Look out for the tomb of Mimar Sinan, Istanbul’s Michelangelo and the architect of this mosque: he is buried near the Sultan in a cemetery just to the north, across a street named Mimar Sinan Caddesi in his honour.
Süleymaniye Camii was built on the orders of Sultan Süleyman from 1550 to 1558: he was known as The Magnificent, and his mosque is no less impressive. It is an exceptionally grand religious complex.
Most striking on first sight of the exterior is the distinctive profile of its enormous dome, 53 metres high and 27.5 metres in diameter, and at its construction the highest dome in the Ottoman Empire. In front of the mosque is an imperial courtyard surrounded by four minarets, which was an honour allowed only to sultan-endowed mosques (princes and princesses were permitted just two, and other mosques only had a single minaret). The columns of its peristyle colonnade are made of granite, marble and porphyry.
The mosque itself is a grandiose statement: the Sultan styled himself as a ‘second Solomon,’ referencing in the mosque’s design the Dome of the Rock which was built on the site of Solomon’s tomb, and recalling Justinian’s boast on completing the Hagia Sophia - ‘Solomon, I have surpassed thee!’ Nonetheless, the interior is quietly elegant. It makes restrained use of Istanbul’s characteristic İznik tiles, which find much more elaborate expression in Rüstem Pasha Mosque and elsewhere; its minbar and mihrab are of plain white marble, and the woodwork is subtly decorated with inlaid ivory and pearl.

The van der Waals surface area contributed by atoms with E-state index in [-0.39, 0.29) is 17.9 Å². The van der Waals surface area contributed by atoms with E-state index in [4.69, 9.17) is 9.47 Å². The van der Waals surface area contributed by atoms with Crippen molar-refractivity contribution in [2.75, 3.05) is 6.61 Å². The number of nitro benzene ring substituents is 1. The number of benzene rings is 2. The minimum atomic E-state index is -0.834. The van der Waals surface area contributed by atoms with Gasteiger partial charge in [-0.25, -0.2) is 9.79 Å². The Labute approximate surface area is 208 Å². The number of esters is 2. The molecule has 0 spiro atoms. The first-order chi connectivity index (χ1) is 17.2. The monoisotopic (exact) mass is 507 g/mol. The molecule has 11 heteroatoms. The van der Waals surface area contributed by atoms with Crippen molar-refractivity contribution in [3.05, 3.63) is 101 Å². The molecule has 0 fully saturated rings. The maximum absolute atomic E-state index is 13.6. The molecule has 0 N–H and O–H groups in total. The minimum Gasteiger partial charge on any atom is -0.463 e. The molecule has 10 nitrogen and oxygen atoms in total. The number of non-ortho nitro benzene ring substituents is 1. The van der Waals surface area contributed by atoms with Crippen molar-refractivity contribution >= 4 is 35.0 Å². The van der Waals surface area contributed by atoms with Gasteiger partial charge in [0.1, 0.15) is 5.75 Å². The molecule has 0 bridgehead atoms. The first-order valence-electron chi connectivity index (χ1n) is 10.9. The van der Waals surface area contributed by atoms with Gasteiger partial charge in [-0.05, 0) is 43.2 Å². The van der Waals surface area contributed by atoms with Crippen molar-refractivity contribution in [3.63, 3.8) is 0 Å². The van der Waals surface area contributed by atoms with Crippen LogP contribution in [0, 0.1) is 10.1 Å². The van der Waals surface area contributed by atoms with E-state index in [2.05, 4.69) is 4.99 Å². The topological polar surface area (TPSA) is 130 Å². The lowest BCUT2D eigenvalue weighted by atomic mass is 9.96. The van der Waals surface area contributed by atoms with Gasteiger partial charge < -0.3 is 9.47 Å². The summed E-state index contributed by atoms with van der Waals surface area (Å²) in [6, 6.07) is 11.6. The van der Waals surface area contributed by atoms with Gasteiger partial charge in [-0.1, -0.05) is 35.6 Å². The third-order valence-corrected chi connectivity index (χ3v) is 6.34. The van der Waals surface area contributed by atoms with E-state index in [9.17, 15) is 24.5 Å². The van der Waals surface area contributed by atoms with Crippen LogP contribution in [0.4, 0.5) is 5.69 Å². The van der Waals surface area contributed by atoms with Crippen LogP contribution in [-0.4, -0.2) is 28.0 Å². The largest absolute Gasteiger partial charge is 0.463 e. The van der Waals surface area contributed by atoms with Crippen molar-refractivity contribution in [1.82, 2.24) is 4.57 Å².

Originally the mosque formed part of a vast complex including a hospital, public baths, a primary school and public kitchen or imaret; many of these structures are still in existence today, the imaret having become a well-regarded restaurant and the hospital a printing factory. The tomb of the Sultan himself can be found in the garden behind the mosque.
Join the fastest growing community of professional tour guides.
Use our easy to integrate toolset to include Tours & Attractions in your customer journey.